Plates with cork coasters glued. These cork coasters help to fill in the rim of the bottom of the plates so they adhere better.

Prepping the Plates

To ensure that the plates had good contact with the wreath, I knew I needed to add something so they would sit flush on the wreath. I found these cork coasters and they did the trick! I glued one on the bottom of each plate using the E 6000 and let them dry overnight. As you can see, this was a loooooooong project but letting everything dry overnight seemed important. I kept the Celebrated Nest Tribe abreast on all developments and in return they cheered me on and offered great advice!

Once the glued Cork coasters were dried I started assembly again, but this time with more success! I believe the gooey-ness and stickiness of the E 6000 seemed to be a better match for this project. The key was letting it adhere and dry before moving to the next step. In other words, I needed to be patient (something I’m not known for, lol)

I glued down the first layer. Separately I also glued the little cups to their saucers. Then began to stack and place the second layer while being mindful of making sure I was placing the pieces in a way that allowed the most contact (lesson learned from failed plan A).

Hanging the Plate Wreath

Finally, wreath done!! Now to hang this monster! As you can imagine it weighed quite a bit so my husband and I had to be super mindful of this. To support it we decided to hang the wreath from the actual wreath form by placing 2 screws with anchors on the inside – 1 the 11:00 point and the second at 1:00. The screw was not flush with the wall and left a little extended to support the wreath.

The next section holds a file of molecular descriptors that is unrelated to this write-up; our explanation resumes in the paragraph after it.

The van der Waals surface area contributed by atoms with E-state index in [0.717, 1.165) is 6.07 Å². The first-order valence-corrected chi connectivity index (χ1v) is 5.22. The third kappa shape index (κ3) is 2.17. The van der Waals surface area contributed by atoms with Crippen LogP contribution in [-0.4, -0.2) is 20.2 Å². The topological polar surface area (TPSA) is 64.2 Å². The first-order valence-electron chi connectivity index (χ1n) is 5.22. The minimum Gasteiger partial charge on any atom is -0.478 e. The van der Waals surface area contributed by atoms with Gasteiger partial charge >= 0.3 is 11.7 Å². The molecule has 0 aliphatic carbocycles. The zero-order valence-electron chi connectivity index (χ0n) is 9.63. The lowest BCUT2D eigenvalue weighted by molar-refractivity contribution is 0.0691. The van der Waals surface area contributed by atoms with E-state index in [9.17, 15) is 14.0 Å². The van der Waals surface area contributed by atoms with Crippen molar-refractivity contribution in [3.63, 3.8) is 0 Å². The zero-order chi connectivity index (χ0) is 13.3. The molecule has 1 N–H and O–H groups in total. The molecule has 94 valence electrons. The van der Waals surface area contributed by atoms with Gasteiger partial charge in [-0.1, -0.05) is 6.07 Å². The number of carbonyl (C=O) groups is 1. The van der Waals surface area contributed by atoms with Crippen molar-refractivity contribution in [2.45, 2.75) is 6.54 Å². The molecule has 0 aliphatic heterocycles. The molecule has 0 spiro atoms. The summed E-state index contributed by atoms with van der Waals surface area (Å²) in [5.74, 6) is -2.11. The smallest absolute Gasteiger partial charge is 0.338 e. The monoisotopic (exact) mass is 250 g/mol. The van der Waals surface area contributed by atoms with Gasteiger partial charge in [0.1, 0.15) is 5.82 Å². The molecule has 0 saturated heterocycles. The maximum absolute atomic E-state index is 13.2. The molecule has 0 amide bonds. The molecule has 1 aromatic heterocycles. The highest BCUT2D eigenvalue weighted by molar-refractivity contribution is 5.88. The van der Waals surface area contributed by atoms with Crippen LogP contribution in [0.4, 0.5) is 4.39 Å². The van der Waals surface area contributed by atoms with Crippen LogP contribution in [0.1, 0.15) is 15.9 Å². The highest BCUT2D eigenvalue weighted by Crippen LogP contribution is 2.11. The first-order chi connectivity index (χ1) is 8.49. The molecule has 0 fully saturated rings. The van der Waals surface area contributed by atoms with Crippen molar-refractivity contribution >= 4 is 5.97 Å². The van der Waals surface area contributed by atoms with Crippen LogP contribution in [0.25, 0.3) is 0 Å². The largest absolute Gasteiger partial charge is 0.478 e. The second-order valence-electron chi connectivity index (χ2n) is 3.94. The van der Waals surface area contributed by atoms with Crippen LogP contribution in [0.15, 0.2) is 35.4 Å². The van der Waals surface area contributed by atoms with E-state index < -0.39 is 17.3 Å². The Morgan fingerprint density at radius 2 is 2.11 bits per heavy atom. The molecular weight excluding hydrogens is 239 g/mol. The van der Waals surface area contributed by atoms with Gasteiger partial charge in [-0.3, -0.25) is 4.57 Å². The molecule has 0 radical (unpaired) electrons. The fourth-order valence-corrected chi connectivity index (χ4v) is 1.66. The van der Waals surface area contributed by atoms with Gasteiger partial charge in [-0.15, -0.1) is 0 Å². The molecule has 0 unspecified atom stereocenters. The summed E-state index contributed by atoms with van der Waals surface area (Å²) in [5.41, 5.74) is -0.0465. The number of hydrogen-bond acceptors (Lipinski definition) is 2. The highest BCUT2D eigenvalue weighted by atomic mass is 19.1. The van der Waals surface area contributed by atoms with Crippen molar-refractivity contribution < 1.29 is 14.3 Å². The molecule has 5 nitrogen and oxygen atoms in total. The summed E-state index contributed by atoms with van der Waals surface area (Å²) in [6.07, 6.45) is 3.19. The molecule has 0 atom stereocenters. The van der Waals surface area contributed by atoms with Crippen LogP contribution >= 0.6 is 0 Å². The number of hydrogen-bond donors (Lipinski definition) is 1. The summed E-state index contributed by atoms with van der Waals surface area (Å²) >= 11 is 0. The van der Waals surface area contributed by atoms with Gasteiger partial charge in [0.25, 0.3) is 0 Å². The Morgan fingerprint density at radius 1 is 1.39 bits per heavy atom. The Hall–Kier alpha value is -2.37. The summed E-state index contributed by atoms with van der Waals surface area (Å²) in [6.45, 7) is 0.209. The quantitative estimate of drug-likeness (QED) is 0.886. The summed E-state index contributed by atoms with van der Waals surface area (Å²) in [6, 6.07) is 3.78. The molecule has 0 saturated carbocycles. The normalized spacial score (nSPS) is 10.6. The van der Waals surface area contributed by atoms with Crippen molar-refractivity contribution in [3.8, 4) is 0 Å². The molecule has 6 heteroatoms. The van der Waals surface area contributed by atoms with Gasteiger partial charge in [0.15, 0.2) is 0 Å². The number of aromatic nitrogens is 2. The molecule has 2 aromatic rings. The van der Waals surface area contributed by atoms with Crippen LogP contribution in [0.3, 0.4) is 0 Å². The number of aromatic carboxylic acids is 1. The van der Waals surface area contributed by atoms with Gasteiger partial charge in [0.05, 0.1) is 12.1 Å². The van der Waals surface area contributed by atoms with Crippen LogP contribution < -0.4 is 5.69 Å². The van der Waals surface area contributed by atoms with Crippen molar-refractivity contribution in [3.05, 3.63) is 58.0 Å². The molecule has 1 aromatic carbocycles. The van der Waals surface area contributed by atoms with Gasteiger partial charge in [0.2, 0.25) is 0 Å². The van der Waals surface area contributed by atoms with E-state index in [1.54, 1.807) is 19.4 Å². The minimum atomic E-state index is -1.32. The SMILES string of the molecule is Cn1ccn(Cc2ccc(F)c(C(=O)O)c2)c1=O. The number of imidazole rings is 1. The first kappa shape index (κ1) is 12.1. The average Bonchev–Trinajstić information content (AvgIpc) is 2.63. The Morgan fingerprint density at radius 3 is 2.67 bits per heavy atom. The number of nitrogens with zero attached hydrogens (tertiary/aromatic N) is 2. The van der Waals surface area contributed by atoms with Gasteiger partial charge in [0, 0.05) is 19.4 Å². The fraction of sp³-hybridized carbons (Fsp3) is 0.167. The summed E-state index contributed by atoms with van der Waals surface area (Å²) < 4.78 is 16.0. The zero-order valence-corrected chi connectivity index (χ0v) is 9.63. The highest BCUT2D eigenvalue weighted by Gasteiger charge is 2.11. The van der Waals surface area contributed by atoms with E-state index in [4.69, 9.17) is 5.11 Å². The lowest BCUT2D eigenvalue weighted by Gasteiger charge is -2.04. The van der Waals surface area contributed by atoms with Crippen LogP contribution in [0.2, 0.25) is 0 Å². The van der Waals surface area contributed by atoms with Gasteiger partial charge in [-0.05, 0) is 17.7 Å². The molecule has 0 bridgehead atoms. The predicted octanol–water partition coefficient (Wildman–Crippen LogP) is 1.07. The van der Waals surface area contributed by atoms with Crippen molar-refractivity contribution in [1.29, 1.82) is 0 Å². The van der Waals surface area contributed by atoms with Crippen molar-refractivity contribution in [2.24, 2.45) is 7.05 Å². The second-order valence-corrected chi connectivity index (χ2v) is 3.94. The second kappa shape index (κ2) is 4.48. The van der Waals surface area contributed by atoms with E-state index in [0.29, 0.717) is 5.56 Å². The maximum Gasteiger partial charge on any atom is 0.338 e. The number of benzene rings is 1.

View of the layout of plate wreath.

Once the wreath was hung I realized I had a small open space on the right side. I told you this project didn’t go too smoothly, lol. I was hoping it would not be too noticeable but it was. With very little space to work with ( a full china piece would not fit), I took one of the cups and saucers that were left over and placed it in a large ziploc bag and with a hammer light tapped it until it broke. I then pieced the cup together and glued it to cover the open space. Honestly this project was allllll about trouble-shooting from day 1. In the end I’m happy with how it turned out. It’s fun, it’s unique, it’s one of a kind and it’s done!!!

view of the china wreath hung in our dining room.

Tacking the Ribbon

I finished by tacking up the ribbon to give the appearance that the wreath is hanging from from the ribbon. Hopefully my mistakes and errors will help you with how to make a wreath from assorted china plates. Next I want to try my hand at a tea cup wreath like this one I found on Pinterest!

china plate wreath with christmas greens and twinkle lights.

Here is the plate wreath with Christmas greens and twinkle lights for Christmas.

Thank you for visiting the blog for How To Make A Wreath From Assorted China Plates. As always, I am happy to answer any questions you have! Just leave a comment below! If you like DIY projects please be sure to view my other posts!